; Interrupts for an OS
   .org   0x08
   reti
   .org   0x10
   reti
   .org   0x18
   reti
   .org   0x20
   reti
   .org   0x28
   reti
   .org   0x30
   reti
   .org   0x38
   reti
   ; Getting ready to work as OS
   .org   0x100
init:
   ;; Stack at the top of memory.
   ld   sp,#0xffff

        ;; Initialise global variables
        call    gsinit
   call   _main
   jp   _exit

   ;; Ordering of segments for the linker.
   .area   _HOME
   .area   _CODE
        .area   _GSINIT
        .area   _GSFINAL

   .area   _DATA
   .area   _BSEG
        .area   _BSS
        .area   _HEAP

        .area   _CODE
   ; Not sure what this does...
__clock::
   ld   a,#2
        rst     0x08
   ret
   ; This is called when main() returns.
_exit::
   ;; Exit - special code to the emulator
   ld   a,#0
        rst     0x08
1$:
   halt
   jr   1$

   ; This initializes global/static variables
        .area   _GSINIT
gsinit::

        .area   _GSFINAL
        ret


Now, you can see that it is setup to work for an OS. Also, you see that .* statements use numbers like 0x100, but the rest use them as #*. I don't know why they are different, but you should at least know how to use numbers in assembly. #__ is for a regular number, like #10. #0x__ is for a hexidecimal number, like #0xA. #0b__ is for a binary number, and #. is for the current position. This file is compiled by using


Code:
sdasz80 -p -g -o crt0.rel crt0.s


That .rel would be used with SDCC to use as your header.

SDCC by default uses the premade header. If you have your own and made a .rel file, you can use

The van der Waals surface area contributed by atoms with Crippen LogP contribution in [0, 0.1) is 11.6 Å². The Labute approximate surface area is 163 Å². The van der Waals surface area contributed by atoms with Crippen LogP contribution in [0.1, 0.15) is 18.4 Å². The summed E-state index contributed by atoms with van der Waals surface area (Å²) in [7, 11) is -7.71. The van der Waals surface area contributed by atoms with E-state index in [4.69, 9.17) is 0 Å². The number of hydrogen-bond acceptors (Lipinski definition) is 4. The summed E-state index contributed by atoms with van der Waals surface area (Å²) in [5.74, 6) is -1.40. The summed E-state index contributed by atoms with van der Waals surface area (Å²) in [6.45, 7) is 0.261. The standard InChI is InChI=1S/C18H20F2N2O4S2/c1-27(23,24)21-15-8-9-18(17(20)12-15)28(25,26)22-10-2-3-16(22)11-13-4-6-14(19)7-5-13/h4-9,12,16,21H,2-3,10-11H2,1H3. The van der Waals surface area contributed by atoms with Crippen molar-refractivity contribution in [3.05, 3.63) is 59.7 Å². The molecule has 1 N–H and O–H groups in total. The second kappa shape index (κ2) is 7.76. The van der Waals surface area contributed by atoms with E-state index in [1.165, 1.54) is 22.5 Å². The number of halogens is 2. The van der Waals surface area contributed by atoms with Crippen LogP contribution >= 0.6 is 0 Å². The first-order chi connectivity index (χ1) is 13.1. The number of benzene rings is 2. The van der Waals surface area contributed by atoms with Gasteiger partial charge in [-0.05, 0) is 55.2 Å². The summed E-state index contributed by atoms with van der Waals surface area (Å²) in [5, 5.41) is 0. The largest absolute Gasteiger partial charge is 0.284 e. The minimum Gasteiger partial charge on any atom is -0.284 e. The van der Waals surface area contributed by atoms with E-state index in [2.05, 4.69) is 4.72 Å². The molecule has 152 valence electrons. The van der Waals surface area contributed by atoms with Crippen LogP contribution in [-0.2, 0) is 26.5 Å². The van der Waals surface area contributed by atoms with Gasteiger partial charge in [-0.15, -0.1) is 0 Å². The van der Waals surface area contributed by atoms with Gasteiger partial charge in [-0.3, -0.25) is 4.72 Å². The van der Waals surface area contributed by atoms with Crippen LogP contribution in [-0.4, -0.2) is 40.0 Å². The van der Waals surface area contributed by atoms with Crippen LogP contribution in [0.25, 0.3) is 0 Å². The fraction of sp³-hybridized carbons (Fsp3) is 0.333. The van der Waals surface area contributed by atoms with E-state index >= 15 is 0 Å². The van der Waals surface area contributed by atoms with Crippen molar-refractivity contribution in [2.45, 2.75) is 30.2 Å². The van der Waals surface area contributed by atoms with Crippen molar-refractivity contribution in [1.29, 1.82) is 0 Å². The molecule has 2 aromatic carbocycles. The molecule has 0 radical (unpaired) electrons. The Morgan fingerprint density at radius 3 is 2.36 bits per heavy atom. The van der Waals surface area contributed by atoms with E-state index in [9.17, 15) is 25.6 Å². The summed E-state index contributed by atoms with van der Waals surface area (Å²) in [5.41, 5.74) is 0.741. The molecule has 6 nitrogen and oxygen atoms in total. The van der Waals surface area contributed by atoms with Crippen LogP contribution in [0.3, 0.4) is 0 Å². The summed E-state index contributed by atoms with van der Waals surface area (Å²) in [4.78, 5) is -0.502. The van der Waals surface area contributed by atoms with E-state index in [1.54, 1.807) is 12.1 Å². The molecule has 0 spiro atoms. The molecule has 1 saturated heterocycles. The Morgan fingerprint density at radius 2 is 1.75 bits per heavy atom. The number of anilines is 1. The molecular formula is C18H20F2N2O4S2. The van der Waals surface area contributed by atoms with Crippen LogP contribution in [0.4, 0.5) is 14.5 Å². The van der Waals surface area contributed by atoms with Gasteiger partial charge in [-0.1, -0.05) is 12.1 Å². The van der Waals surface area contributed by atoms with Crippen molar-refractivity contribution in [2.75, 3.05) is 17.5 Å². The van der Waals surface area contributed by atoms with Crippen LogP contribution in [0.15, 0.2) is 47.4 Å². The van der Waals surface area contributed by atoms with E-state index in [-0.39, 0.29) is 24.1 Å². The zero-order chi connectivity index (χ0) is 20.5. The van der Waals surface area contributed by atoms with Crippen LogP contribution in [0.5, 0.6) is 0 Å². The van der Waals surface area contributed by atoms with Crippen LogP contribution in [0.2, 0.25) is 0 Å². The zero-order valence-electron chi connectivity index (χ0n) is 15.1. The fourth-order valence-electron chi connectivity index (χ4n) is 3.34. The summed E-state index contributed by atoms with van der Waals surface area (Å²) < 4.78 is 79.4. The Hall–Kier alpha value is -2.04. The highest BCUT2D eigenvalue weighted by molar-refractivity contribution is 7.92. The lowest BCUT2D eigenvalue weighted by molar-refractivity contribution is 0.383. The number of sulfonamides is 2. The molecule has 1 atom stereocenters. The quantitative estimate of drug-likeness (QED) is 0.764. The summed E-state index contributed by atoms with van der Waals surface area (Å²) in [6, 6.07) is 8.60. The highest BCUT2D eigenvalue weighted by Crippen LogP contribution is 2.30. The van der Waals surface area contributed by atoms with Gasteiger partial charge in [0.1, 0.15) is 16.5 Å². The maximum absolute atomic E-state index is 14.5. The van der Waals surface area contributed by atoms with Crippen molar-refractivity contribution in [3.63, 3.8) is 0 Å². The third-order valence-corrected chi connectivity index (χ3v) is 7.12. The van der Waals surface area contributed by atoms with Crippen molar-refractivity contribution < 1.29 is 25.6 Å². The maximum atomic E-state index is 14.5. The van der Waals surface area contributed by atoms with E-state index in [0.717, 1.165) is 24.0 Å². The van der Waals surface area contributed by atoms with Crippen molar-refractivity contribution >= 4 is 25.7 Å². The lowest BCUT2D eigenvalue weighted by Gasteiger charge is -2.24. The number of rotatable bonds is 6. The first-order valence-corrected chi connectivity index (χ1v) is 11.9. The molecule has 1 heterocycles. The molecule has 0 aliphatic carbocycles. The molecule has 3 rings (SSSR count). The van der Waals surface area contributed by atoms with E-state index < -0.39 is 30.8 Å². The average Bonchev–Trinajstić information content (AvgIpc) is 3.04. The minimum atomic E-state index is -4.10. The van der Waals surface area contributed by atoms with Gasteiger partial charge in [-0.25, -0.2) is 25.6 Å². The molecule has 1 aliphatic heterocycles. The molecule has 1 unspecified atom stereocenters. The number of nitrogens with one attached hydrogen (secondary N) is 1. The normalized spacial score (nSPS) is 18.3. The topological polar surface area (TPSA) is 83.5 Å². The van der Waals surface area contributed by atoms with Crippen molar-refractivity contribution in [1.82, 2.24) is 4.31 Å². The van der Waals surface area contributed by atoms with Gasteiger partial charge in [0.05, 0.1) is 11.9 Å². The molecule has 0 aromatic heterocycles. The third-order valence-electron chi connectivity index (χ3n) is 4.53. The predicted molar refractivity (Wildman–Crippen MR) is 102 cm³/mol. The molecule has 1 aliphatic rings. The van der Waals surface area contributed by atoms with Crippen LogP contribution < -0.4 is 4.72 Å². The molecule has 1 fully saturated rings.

Code:
--no-std-crt0 crt0.rel


or whatever your .rel file is called. This is just a flag to SDCC, so lets see how to actually use SDCC


Code:
sdcc --mz80 --no-std-crt0 --std-sdcc99 --data-loc 0 --code-loc {start of code segment} -o {output}.ihx {crt0}.rel {source}


This will take in a .c source and your .rel and make an .ihx.
You can also call SDCC using -c to use multiple sources like gcc, outputting .rel files along the way.

3. Targeting TIOS

Now, to target TIOS, you will need to remake the crt0.s. I don't develop for TIOS, but here is my stab at a crt0:


Code:
; tios_crt0.s - TIOS assembly program header
   .module crt
   .globl _main
   .area _HEADER (ABS)
   .org #0x9D93
   .dw #0x6DBB
   call gsinit
   jp _main
   .org 0x9D9B
   .area _HOME
   .area _CODE
   .area _GSINIT
   .area _GSFINAL
   .area _DATA
   .area _BSEG
   .area _BSS
   .area _HEAP
   .area _CODE
   ;; Twice ???

__clock::
   ld a,#2
   ret ; needed somewhere...
   
   .area _GSINIT
gsinit::
   .area _GSFINAL
   ret


There it is, a simple TIOS header. Compile using


Code:
sdasz80 -p -g -o tios_crt0.rel tios_crt0.s


and you should be good to start C coding!

Now, if you start coding now, you will be lacking all TIOS calls. You need to make glue functions to connect C code with TIOS. Here is an example program that I made:


Code:
void main(void)
{
   ClrLCDFull();
   Pen = 0;
   PutS("Hello World!");
   NewLine();
}


Right away, this would not compile, as we have 3 functions and a variable not known. Now, SDCC doesn't know what a B_CALL is, so you have to make a function yourself in assembly Wink Here is how to do ClrLCDFull:


Code:
void ClrLCDFull() __naked